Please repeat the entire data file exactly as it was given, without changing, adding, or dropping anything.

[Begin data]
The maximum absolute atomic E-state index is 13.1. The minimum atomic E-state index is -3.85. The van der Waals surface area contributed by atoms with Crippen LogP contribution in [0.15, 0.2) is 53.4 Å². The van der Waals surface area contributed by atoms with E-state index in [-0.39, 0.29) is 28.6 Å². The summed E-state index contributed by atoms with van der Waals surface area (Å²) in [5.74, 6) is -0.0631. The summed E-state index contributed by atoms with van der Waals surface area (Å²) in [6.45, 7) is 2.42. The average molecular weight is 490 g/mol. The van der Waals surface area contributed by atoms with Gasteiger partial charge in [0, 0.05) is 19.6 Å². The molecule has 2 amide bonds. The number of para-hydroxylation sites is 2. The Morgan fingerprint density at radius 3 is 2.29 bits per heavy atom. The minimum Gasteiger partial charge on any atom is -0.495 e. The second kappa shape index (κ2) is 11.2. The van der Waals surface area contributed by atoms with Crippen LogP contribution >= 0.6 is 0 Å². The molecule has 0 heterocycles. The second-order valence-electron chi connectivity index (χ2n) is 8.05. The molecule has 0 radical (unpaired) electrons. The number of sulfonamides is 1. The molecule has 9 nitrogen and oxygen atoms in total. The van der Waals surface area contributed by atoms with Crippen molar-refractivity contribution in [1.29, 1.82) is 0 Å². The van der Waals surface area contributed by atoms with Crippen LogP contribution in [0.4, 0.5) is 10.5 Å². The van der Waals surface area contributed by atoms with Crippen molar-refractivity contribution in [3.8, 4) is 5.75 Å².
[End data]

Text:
The maximum absolute atomic E-state index is 13.1. The minimum atomic E-state index is -3.85. The van der Waals surface area contributed by atoms with Crippen LogP contribution in [0.15, 0.2) is 53.4 Å². The van der Waals surface area contributed by atoms with E-state index in [-0.39, 0.29) is 28.6 Å². The summed E-state index contributed by atoms with van der Waals surface area (Å²) in [5.74, 6) is -0.0631. The summed E-state index contributed by atoms with van der Waals surface area (Å²) in [6.45, 7) is 2.42. The average molecular weight is 490 g/mol. The van der Waals surface area contributed by atoms with Gasteiger partial charge in [0, 0.05) is 19.6 Å². The molecule has 2 amide bonds. The number of para-hydroxylation sites is 2. The Morgan fingerprint density at radius 3 is 2.29 bits per heavy atom. The minimum Gasteiger partial charge on any atom is -0.495 e. The second kappa shape index (κ2) is 11.2. The van der Waals surface area contributed by atoms with Crippen LogP contribution >= 0.6 is 0 Å². The molecule has 0 heterocycles. The second-order valence-electron chi connectivity index (χ2n) is 8.05. The molecule has 0 radical (unpaired) electrons. The number of sulfonamides is 1. The molecule has 9 nitrogen and oxygen atoms in total. The van der Waals surface area contributed by atoms with Crippen molar-refractivity contribution in [1.29, 1.82) is 0 Å². The van der Waals surface area contributed by atoms with Crippen LogP contribution in [0.4, 0.5) is 10.5 Å². The van der Waals surface area contributed by atoms with Crippen molar-refractivity contribution in [3.8, 4) is 5.75 Å².